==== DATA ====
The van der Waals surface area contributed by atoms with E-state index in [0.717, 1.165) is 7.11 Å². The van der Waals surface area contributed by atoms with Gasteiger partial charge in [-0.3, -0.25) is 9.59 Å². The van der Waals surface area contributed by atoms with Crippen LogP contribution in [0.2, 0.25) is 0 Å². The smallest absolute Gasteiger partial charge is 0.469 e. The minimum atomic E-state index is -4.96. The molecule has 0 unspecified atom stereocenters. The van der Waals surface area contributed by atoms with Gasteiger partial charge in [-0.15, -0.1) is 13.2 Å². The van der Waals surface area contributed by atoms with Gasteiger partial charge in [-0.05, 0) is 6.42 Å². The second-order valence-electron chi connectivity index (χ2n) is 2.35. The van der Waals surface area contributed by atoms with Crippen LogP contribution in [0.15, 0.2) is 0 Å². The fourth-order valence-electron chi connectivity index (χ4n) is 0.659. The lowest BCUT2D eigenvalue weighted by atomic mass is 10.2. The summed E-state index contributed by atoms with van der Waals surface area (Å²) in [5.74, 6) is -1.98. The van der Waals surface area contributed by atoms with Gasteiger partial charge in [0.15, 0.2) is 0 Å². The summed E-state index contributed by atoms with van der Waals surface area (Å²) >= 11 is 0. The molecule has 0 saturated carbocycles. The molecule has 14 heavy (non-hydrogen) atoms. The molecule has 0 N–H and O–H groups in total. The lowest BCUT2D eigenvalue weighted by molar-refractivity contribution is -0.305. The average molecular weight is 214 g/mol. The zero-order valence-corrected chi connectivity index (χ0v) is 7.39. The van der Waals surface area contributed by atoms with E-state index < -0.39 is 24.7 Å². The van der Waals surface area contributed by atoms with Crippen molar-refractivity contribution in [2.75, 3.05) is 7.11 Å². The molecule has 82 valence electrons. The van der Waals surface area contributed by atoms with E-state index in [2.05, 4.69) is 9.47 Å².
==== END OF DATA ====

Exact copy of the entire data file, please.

The van der Waals surface area contributed by atoms with E-state index in [0.717, 1.165) is 7.11 Å². The van der Waals surface area contributed by atoms with Gasteiger partial charge in [-0.3, -0.25) is 9.59 Å². The van der Waals surface area contributed by atoms with Crippen LogP contribution in [0.2, 0.25) is 0 Å². The smallest absolute Gasteiger partial charge is 0.469 e. The minimum atomic E-state index is -4.96. The molecule has 0 unspecified atom stereocenters. The van der Waals surface area contributed by atoms with Gasteiger partial charge in [-0.15, -0.1) is 13.2 Å². The van der Waals surface area contributed by atoms with Gasteiger partial charge in [-0.05, 0) is 6.42 Å². The second-order valence-electron chi connectivity index (χ2n) is 2.35. The van der Waals surface area contributed by atoms with Crippen LogP contribution in [0.15, 0.2) is 0 Å². The fourth-order valence-electron chi connectivity index (χ4n) is 0.659. The lowest BCUT2D eigenvalue weighted by atomic mass is 10.2. The summed E-state index contributed by atoms with van der Waals surface area (Å²) in [5.74, 6) is -1.98. The van der Waals surface area contributed by atoms with Gasteiger partial charge in [0.15, 0.2) is 0 Å². The summed E-state index contributed by atoms with van der Waals surface area (Å²) >= 11 is 0. The molecule has 0 saturated carbocycles. The molecule has 14 heavy (non-hydrogen) atoms. The molecule has 0 N–H and O–H groups in total. The lowest BCUT2D eigenvalue weighted by molar-refractivity contribution is -0.305. The average molecular weight is 214 g/mol. The zero-order valence-corrected chi connectivity index (χ0v) is 7.39. The van der Waals surface area contributed by atoms with E-state index < -0.39 is 24.7 Å². The van der Waals surface area contributed by atoms with Crippen molar-refractivity contribution in [2.75, 3.05) is 7.11 Å². The molecule has 82 valence electrons. The van der Waals surface area contributed by atoms with E-state index in [2.05, 4.69) is 9.47 Å².